The many-to-one relationship can be thought of as the reverse of a one-to-many relationship. Instead of having one record that needs to be connected to many records, you may have many records that need to be related to a single record. In this case, the relationship can be established in the same way as the one-to-many relationship above.

For example, if you have an orders table where multiple orders have been placed by a single customer, the relationship is actually identical to the previous example.


Many-to-many relationships occur when multiple records of one type need to be related to multiple records of another type. A simple example of this would be employees assigned to projects. Multiple employees are assigned to a single project, but each employee is assigned to multiple projects.

In cases like these, we need to use what is referred to as a “mapping table” – this is an intermediary table that stores primary keys for both Employees and Projects. That way, every time an employee is assigned to a project, a new record will be created on the mapping table. This keeps the database free of fields that are prone to having duplicate data (if you decided to keep project assignments inside the Employee table, for example). Let’s take a look at our client’s spreadsheets:

The Employees table, which is now free of extraneous passport information, has multiple columns devoted to project names. This would be rather ungainly in a database – for one, because it creates a hard limit for the number of projects that can be assigned to an employee. A mapping table will eliminate this constraint, as shown below:

When it comes to mapping tables, it is up to the developer to make sure that any rules are imposed via their code. This may include checking for duplicates before saving a new mapping record, or simply validating the number of records currently associated with a particular foreign key. This is another case in which frameworks are often helpful.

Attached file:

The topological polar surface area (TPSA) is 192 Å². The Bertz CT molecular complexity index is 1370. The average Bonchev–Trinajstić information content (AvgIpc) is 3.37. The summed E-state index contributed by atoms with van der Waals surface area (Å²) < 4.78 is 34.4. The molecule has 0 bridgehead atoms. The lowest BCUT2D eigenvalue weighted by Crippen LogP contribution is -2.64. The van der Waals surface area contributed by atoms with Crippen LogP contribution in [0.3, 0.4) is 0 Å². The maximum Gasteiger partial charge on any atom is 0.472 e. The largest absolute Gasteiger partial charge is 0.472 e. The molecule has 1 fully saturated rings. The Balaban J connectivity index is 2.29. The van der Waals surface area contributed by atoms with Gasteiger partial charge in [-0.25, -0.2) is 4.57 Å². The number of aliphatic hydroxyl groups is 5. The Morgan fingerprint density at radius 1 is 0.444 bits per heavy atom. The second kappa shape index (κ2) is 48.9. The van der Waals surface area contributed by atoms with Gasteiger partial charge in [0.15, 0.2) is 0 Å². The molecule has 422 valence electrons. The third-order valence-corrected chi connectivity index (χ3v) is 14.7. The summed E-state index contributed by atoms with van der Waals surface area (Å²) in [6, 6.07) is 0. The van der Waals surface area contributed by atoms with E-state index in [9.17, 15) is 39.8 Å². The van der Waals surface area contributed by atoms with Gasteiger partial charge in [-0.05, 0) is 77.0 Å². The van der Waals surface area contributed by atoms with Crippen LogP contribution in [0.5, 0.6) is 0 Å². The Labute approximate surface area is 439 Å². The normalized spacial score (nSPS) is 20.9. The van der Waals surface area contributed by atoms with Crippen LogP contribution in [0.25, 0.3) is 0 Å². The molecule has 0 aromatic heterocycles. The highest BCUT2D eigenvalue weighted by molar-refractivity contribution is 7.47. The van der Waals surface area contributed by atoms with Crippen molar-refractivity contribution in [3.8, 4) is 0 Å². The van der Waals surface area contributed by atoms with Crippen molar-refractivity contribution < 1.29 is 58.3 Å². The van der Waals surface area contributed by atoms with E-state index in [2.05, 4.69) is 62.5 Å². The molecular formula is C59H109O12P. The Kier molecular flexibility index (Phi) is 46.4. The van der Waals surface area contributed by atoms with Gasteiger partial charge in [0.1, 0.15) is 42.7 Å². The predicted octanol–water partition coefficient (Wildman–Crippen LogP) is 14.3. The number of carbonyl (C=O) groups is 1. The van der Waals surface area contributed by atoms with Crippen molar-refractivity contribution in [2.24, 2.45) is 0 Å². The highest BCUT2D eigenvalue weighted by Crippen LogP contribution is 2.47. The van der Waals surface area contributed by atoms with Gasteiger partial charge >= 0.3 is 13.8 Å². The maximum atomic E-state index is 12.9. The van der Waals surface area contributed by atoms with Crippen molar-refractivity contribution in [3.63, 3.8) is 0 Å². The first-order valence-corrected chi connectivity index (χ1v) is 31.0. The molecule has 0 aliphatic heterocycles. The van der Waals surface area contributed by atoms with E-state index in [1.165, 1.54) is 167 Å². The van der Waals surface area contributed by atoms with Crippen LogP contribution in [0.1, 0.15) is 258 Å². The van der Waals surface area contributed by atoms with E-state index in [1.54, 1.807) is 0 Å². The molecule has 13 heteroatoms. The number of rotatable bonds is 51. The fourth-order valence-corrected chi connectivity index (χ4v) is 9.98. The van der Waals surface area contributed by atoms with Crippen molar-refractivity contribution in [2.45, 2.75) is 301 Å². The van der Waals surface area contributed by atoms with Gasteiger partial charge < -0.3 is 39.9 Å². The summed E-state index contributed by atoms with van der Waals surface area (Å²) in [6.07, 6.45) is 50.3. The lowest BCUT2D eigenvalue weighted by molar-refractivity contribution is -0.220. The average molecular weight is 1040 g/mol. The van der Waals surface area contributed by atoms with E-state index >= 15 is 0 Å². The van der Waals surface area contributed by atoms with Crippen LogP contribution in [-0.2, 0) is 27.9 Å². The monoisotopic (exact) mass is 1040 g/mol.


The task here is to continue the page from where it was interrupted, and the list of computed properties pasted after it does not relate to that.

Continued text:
While database relationships can seem challenging to learn, remember this is a business exercise. Think of the information that your company handles and how some of it can be related to one another. Most information that is related can be boiled down to one of the four types listed above. When working with an existing database, it can be helpful to take a step back, look at the database in small chunks, and identify which of the four main relationships those tables are making use of. Good database design can go a long way in future-proofing an application, while bad database design can hinder progress and cause software developers to feel as though they are attempting to untangle a bowl of spaghetti. So if you are planning your next generation of software and are using any of the Top 5 most popular relational database management systems (RDMS) used worldwide (according to Statista) topped by Oracle, MySQL, Microsoft SQL Server, and PostgreSQL, then check out this article!